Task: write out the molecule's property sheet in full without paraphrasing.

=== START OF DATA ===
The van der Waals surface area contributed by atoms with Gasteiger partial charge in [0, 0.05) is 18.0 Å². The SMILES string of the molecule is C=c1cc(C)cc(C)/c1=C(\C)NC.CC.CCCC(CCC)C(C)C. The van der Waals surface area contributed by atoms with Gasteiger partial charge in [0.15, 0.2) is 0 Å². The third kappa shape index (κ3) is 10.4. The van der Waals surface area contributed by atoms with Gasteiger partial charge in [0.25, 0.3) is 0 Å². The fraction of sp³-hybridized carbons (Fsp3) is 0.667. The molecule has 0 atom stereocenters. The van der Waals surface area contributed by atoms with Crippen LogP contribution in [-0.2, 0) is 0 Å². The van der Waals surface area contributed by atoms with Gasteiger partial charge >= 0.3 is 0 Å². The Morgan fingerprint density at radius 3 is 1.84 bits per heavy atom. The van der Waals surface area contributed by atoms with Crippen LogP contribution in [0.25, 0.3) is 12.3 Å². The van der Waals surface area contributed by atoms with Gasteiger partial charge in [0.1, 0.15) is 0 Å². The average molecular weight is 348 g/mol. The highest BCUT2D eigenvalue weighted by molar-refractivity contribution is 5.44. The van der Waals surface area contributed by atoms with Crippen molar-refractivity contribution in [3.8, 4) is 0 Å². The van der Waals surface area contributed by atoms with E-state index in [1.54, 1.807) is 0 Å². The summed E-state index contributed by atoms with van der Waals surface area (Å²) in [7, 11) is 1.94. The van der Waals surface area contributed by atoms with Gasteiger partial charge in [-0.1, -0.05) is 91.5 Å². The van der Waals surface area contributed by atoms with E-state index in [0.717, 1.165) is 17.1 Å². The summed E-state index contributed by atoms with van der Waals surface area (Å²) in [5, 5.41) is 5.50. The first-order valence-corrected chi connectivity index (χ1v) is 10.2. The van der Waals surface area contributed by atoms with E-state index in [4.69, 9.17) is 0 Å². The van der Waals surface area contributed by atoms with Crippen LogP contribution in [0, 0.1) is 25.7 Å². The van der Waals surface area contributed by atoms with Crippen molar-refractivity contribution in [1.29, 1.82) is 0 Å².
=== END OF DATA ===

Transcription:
The van der Waals surface area contributed by atoms with Gasteiger partial charge in [0, 0.05) is 18.0 Å². The SMILES string of the molecule is C=c1cc(C)cc(C)/c1=C(\C)NC.CC.CCCC(CCC)C(C)C. The van der Waals surface area contributed by atoms with Gasteiger partial charge in [0.15, 0.2) is 0 Å². The third kappa shape index (κ3) is 10.4. The van der Waals surface area contributed by atoms with Gasteiger partial charge in [0.25, 0.3) is 0 Å². The fraction of sp³-hybridized carbons (Fsp3) is 0.667. The molecule has 0 atom stereocenters. The van der Waals surface area contributed by atoms with Crippen LogP contribution in [-0.2, 0) is 0 Å². The van der Waals surface area contributed by atoms with Gasteiger partial charge >= 0.3 is 0 Å². The Morgan fingerprint density at radius 3 is 1.84 bits per heavy atom. The van der Waals surface area contributed by atoms with Crippen LogP contribution in [0.25, 0.3) is 12.3 Å². The van der Waals surface area contributed by atoms with Gasteiger partial charge in [0.1, 0.15) is 0 Å². The average molecular weight is 348 g/mol. The highest BCUT2D eigenvalue weighted by molar-refractivity contribution is 5.44. The van der Waals surface area contributed by atoms with Crippen molar-refractivity contribution in [3.8, 4) is 0 Å². The van der Waals surface area contributed by atoms with E-state index in [1.54, 1.807) is 0 Å². The summed E-state index contributed by atoms with van der Waals surface area (Å²) in [7, 11) is 1.94. The van der Waals surface area contributed by atoms with Gasteiger partial charge in [-0.1, -0.05) is 91.5 Å². The van der Waals surface area contributed by atoms with E-state index in [0.717, 1.165) is 17.1 Å². The summed E-state index contributed by atoms with van der Waals surface area (Å²) in [5, 5.41) is 5.50. The first-order valence-corrected chi connectivity index (χ1v) is 10.2. The van der Waals surface area contributed by atoms with E-state index in [4.69, 9.17) is 0 Å². The van der Waals surface area contributed by atoms with Crippen LogP contribution in [0, 0.1) is 25.7 Å². The van der Waals surface area contributed by atoms with Crippen molar-refractivity contribution in [1.29, 1.82) is 0 Å².